He looks at her with unbridled affection. She looks back and smiles.
"Well, we been married fifty-eight years." He says.
She smiles slyly and says, "My, has it been that long?"
The first time he saw her he was at a church social. The point of the social was for each girl to bake a pie and then the boys would bid on the pies. The boy with the winning bid would then have the pleasure of sitting with the baker and sharing her pie with her for the evening.
"I didn't have no money so I didn't get a pie." He said. "But that was the first time I saw her and she was just a skinny little slip of a thing! Her arms weren't no bigger'n this!"
He demonstrates the thinness of her arms using his thumb and forefinger.
"She were only 13 at the time though. We didn't get married though until she were 17."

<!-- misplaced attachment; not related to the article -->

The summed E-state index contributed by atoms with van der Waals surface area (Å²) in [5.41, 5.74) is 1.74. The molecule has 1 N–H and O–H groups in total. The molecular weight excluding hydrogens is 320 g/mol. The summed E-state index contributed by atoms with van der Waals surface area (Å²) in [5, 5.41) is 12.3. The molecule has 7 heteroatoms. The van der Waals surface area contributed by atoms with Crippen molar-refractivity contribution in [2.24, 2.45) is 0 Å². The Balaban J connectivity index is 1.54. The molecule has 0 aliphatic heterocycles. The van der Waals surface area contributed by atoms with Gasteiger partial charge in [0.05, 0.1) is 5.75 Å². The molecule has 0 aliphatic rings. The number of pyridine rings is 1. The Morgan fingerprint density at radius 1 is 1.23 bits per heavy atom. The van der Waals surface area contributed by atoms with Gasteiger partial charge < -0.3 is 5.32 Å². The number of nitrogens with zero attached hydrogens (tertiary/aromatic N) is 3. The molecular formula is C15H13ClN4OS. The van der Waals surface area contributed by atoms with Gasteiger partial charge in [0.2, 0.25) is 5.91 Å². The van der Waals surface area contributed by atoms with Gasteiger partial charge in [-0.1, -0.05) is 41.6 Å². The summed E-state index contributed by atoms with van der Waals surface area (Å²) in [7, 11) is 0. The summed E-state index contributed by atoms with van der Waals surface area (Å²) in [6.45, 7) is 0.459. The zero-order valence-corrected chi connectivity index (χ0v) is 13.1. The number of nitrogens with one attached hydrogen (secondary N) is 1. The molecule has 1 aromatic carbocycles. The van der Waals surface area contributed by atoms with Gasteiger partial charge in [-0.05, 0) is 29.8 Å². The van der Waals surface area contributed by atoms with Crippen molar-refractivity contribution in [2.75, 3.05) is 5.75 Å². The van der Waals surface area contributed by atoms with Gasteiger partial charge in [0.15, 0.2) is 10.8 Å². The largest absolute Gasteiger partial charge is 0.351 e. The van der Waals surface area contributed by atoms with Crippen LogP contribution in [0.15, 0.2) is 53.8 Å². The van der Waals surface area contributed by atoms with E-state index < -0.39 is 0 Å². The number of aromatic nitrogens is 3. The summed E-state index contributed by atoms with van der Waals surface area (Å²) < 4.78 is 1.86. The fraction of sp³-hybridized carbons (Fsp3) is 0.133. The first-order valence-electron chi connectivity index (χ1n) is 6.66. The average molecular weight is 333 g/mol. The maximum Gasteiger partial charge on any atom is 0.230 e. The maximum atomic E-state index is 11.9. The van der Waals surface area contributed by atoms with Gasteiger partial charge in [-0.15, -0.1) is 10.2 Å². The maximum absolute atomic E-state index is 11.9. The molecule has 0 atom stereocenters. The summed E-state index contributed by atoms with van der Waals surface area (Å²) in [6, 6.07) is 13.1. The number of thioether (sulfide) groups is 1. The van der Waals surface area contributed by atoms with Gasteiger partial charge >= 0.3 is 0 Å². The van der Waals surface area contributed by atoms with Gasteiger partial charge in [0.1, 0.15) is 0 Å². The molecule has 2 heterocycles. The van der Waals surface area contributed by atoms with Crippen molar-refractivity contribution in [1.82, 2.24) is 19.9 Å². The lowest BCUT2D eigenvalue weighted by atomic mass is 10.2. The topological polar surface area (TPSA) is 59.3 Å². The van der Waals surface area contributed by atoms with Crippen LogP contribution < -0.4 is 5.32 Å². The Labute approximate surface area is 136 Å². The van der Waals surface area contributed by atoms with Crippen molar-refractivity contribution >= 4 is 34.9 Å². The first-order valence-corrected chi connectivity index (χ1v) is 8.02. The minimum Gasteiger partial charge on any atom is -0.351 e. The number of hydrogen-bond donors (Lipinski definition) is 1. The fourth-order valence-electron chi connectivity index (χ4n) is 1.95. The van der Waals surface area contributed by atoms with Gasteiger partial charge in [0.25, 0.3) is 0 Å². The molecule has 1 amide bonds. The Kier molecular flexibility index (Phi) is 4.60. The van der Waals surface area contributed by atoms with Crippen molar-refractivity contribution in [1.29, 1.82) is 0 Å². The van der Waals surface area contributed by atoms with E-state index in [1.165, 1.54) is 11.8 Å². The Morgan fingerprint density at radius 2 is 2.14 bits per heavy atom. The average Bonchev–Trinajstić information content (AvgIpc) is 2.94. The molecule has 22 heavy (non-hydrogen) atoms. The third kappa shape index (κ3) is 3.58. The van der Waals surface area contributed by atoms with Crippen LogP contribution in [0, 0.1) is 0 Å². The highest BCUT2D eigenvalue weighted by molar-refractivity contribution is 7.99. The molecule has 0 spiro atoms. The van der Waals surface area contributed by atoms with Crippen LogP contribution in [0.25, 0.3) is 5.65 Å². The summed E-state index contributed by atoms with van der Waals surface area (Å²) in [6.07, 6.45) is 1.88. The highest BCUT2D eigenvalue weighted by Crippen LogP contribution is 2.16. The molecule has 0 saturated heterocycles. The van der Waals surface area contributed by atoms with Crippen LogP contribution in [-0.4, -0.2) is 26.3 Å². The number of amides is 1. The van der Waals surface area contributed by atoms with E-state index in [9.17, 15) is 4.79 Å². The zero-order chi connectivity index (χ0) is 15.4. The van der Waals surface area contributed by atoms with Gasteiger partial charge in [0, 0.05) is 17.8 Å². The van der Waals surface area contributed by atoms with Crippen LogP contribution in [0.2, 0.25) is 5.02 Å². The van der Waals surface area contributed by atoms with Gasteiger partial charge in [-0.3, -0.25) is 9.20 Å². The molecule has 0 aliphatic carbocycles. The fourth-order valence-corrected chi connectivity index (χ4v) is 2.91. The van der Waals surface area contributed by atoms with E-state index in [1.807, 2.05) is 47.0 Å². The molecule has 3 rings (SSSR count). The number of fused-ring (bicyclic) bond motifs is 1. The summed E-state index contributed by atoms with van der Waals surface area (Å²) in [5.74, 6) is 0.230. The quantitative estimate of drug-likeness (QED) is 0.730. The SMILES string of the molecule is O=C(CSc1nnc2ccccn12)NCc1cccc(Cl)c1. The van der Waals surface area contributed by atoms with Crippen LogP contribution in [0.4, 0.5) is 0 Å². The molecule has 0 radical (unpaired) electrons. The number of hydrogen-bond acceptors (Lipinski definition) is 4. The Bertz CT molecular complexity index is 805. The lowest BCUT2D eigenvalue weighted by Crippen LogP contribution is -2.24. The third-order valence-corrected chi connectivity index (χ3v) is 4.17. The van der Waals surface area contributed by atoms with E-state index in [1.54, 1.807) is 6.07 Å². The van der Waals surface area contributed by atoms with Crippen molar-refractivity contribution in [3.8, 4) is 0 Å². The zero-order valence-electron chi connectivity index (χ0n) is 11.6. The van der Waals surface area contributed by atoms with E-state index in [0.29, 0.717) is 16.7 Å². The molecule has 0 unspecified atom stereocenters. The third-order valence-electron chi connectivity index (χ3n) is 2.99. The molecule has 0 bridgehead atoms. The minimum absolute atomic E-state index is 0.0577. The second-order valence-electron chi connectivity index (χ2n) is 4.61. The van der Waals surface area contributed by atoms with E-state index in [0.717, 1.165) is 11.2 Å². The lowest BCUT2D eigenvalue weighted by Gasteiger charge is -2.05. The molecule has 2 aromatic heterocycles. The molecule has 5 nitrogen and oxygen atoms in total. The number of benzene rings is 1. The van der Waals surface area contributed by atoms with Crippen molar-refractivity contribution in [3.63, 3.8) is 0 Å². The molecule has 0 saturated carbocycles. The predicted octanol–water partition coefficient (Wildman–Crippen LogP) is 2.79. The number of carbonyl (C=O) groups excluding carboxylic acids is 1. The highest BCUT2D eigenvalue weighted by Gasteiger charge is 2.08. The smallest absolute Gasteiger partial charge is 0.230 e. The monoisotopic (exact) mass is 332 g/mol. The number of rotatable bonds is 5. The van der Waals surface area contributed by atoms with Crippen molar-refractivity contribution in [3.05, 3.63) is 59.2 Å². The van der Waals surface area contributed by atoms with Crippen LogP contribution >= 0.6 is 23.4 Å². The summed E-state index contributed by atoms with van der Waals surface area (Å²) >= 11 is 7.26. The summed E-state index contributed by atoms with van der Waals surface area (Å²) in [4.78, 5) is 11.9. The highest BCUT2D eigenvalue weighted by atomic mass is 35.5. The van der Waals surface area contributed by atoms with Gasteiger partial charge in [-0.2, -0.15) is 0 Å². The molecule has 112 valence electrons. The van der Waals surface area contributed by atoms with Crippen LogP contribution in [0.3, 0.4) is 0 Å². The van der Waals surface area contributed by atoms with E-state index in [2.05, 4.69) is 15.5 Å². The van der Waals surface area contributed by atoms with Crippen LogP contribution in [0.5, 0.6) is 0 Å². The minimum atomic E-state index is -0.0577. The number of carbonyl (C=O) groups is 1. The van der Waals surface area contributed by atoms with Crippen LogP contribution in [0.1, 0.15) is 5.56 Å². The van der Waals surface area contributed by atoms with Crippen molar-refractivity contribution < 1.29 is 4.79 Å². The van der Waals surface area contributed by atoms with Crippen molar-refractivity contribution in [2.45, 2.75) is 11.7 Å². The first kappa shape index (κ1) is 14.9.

It took a while to disentangle myself from the threads of their conversation. I was happy that they were living their traditional Appalachian life on their own terms. But I can't help but wonder what is going to happen when all of them are gone. All of the ones like Red and the Missus'. I know they are disappearing, even though I live so firmly in their midst that the outside is what now seems strange to me.
In my mind's eye, I don't see them dying out. I just see them disappearing into the blue mist.
I guess I'll join them there some day.
Wednesday, June 06, 2007
Red and the Missus'